In a world filled with monotonous touch interfaces, I thoroughly enjoy the rare instances where I get to experience the smooth turn of a knob or the satisfying click of a firm toggle switch.

One could argue that the pinnacle of mechanical inputs is the majestic rotary dial. To experience the joy of spinning a rotary dial as frequently as possible, it was paramount that I incorporate one into a project. Therefore I decided to build a clock using a rotary telephone’s dial as the interface.

As is typical for these types of things, more time passed, and more excessive “features” were added for good measure.


Interfacing with the rotary dial

The first order of business was to detect a user’s dialed input. There are two pairs of contacts on the dial that act as switches. The first pair is closed when the dial is in its resting position and opens when the dial is being turned. The second pair opens and closes while the dial is in the process of spinning back to its rest position. The number of times the contacts open and close depends on how far the dial spins. For instance, dialing the digit 8 will result in the contacts opening and closing 8 times on its journey back to the rest position.

Warning: annoying continuity tone

By connecting these switches to a microcontroller along with the requisite pull-up resistors, we can digitize the dialed input.

Driving LEDs

I began by working with two MAX7219 LED driver chips and an Arduino. I chose the MAX7219 because there was this nice existing library and tutorial. A single MAX7219 IC can drive 84 LEDs and the LEDControl library supports chaining up to 8 drivers together. My design uses 109 LEDs, thus requiring 2 LED drivers.

Keeping time

To keep accurate time used a ChronoDot real time clock (RTC), which is essentially a breakout board for the DS3231 chip. The DS3231 maintains accurate time using a temperature compensated crystal oscillator, keeps track of the date including how many days are in each month, and has the ability to store 2 alarms.

Initial test

I wired up 2 digits worth of LEDs and ran some test code. The Arduino, MAX7219 driver, and RTC all worked, thus the foundation for the clock had been laid!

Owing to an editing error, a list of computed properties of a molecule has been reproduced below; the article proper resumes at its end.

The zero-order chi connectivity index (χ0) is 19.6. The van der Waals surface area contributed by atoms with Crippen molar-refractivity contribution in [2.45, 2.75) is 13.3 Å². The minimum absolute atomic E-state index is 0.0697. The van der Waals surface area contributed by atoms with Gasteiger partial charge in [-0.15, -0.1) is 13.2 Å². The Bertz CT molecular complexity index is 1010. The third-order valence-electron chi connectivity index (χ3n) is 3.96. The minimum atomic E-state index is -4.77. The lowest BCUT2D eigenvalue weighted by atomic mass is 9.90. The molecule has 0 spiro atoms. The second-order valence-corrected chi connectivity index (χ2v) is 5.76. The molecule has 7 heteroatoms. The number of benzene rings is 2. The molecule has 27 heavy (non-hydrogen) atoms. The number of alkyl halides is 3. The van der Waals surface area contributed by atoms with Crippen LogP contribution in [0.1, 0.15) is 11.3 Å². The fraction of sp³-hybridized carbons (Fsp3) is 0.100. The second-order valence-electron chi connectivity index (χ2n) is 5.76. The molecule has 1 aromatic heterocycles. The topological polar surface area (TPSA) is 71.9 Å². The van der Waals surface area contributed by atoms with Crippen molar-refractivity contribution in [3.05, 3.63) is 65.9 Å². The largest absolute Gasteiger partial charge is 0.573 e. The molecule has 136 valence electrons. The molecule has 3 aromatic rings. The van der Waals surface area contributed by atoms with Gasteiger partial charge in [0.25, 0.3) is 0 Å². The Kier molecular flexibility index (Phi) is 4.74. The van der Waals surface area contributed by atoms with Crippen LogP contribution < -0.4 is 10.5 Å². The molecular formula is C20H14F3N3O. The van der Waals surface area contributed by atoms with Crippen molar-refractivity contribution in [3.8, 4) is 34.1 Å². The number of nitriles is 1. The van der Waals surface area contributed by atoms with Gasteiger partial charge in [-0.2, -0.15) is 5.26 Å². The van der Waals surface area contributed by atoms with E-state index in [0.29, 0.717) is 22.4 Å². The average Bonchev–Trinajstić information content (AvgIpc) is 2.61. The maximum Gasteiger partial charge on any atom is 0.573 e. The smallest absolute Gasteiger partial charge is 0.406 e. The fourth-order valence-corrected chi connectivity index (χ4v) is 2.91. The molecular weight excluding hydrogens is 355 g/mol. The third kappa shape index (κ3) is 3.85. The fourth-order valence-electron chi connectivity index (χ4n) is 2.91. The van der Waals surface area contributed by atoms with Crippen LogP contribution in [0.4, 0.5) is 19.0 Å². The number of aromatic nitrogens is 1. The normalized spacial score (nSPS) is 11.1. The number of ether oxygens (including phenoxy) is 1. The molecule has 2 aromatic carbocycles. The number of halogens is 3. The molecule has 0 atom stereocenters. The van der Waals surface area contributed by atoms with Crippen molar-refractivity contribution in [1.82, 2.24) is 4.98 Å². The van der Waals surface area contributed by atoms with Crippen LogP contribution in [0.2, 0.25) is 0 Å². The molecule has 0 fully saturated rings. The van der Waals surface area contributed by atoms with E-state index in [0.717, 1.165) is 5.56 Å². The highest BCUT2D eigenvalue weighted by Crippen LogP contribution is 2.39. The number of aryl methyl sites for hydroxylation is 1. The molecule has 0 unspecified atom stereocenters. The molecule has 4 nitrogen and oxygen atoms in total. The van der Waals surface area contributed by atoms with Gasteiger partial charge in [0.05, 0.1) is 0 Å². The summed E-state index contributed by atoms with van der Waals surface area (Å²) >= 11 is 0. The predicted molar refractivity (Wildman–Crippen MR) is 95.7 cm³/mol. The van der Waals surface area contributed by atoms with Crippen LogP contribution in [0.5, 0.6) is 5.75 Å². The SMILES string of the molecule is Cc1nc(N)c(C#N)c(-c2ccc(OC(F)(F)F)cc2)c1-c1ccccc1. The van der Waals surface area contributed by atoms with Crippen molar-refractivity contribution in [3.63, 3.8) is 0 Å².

Prototype PCB

To start hashing out how the interface was going to work, it was time to hookup the rotary dial as an input and connect 6 digits worth of LEDs. I decided to make a PCB because hand wiring 100+ LEDs to a breadboard is tedious and can get messy in a hurry.

I usually choose OSH Park to manufacture my PCBs because they are both high quality and tend have the lowest prices if you’re willing to wait 2 weeks. Prices are based on board area, and the minimum order quantity is 3. As a challenge to minimize cost and waste, I designed a single circuit board that could serve as 3 different circuits depending on which components were populated and what jumper pads were bridged. I chained together the 3 PCBs and had a working 6 digit display to play around with.

1 Board layout, 3 configurations

Constructing the clock

I wanted the clock to be fairly large and look interesting. At some point I learned that the reason breadboards are called breadboards is because people used to prototype circuits by wrapping wire around nails that were stuck into a wooden breadboard. I thought it would be cool looking to wire up the LEDs in the original breadboard fashion so I got a 2' x 2' wooden panel, some copper nails, and some bare copper wire. After a lot of hammering, wire wrapping, and soldering, I had a 6 digit display. To toggle the clock on and off like a lamp, I ordered a pull chain switch. As an element for waking me up, I originally intended on using a fire alarm bell, but came to my senses and instead decided to use an old car speaker coupled with a SOMO II sound module to play music. Lastly, I added a DC panel meter that I could use to indicate the speaker volume.


Connecting to the internet

In order to turn my clock into an internet “thing” I migrated my code from an Arduino Uno to a Particle Photon. Particle has a pretty mature platform that makes IOT fairly painless. The Photon can be programmed wirelessly using familiar Arduino-style C++ code.

You can store variables and functions in Particle's cloud service, as well as publish and subscribe to webhooks that can talk to other internet services. I'm using Particle's cloud for following tasks:

Particle’s documentation is top notch, but I also found Grady Hillhouse’s Photon Weather Station very useful for getting started with webhooks. I reused his code to get local weather data and display the current temperature on ClockGlomerate.

Controlling mains electricity!

I achieved the dream of turning on and off the lights in my room without having to stand up and flip a light switch on the wall.

To do this I am using the Moteino platform from LowPowerLab. They’ve developed several Arduino compatible modules that integrate HopeRF’s RFM69W radio transceiver. I am using a Moteino R4 and SwitchMote along with their RFM69 library to control the lights in my room as well as my outdoor floodlights.

Creating a mobile app

To contol the light in my room, I press a button on the app, which then (using the phone’s wifi or 4G) sends a web request, which activates a webhook on the particle cloud, which then talks to the Particle Photon over my home’s wifi, which talks over serial to the hardwired Moteino, which talks wirelessly at 433MHz to the SwitchMote that finally toggles a relay. Other functions of the app include setting an alarm, silencing the alarm, getting the weather forecast, playing music, and adjusting the speaker volume.

Android app made using MIT App Inventor

Potential improvements

Adafruit’s Show and Tell

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